Cash? No. All those companies are prosperous, too. Customer? Uh uh. Each has many hundreds of millions of customer as well. What is missing from the also-rans is what you see in only a few other brands.
Aspiration. Apple is an aspirational brand; the trusted brand that technology gadget customers aspire to own; an affordable luxury that provides a level os ease-of-use, and customer support that lacks in competing brands.
Apple has seldom been the world leader in bullet point features and functions, but few technology manufacturers know how to make a customer feel the same way as a Mac owner feels about ownership, or why many customers would rather you pull their iPhones from their cold, dead hands than switch to Android, or why children prefer iPads to almost anything.
Does that not explain why Apple has not had as much success selling iPhones in India as in Europe, Japan, China, or North America?
Aspirational brands are priced higher, and if you can’t afford Apple’s level of affordable luxury, then you have little choice but to make do with what you can afford– until one’s economic situation improves sufficiently to go upscale.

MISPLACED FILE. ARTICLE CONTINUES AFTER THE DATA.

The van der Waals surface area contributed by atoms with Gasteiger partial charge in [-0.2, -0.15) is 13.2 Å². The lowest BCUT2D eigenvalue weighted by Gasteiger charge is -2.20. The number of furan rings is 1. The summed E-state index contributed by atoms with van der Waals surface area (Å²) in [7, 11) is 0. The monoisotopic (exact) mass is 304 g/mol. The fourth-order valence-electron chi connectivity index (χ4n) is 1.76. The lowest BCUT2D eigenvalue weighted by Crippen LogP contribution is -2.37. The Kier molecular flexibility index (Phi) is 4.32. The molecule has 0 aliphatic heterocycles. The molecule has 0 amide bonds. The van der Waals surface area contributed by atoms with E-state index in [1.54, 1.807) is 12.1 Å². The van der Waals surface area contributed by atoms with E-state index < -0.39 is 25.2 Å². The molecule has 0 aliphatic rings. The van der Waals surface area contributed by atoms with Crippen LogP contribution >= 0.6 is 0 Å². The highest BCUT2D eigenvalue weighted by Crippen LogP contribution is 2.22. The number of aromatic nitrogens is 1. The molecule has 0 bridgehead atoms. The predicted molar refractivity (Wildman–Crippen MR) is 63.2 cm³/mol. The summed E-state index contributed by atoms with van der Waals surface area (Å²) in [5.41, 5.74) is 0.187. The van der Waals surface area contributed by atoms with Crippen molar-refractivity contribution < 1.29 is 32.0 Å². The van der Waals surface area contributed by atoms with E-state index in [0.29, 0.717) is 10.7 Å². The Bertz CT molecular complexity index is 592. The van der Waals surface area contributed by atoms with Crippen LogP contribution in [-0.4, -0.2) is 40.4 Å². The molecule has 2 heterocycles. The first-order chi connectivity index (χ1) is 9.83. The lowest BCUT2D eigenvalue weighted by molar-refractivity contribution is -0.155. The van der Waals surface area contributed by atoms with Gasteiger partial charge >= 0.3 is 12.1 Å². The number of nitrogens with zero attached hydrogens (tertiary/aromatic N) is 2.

The Register is known for poking technology companies and Apple is a frequent target. Andrew Orlowski:
The bigger they are, the harder they fall: Peak smartphone hits Apple, Samsung the worst
Peak smartphone hit about four years ago. Try to keep up, The Register folken. Apple and Samsung remain the revenue and profit leaders far ahead of the cheap competition.
The two biggest brands in the West are the two biggest losers as the smartphone slump continues
We’re back to the marketshare meme again, huh? Why is that outdated relic of a metric applied to Apple all the time? Is it applied to Mercedes-Benz?
Who says such silly things?
Oh, one of the premiere technology guesstimators and a heavy investor in suppositories to keep the supply of, well, uh, um– guesses– coming. Since no manufacturer publishes actual sales numbers, anybody’s guess is OK.
Consumers in emerging markets were more confident in buying better-value phones from Chinese phone makers.
Emerging markets is techno slang for “buy what you can afford.” Apple is not a value product in such markets; not now, not yesterday, not tomorrow. Apple and the iPhone are aspirational brands.
Gartner on Apple:
It looks at market value, not market share. They’ve never wanted to capture the first-time buyer
It’s nice to know that such market analysts pay attention to my Apple missives. Relative to cheap brands, knock-off brands, new brands, Apple’s aspirational brand might seem like a crazy brand strategy, but has it not paid off for the Cupertino company, a billion customers, and shareholders?
That might explain why Apple owns 60-percent of the entire smartphone industry’s revenue and about 75-percent of the entire industry’s profits.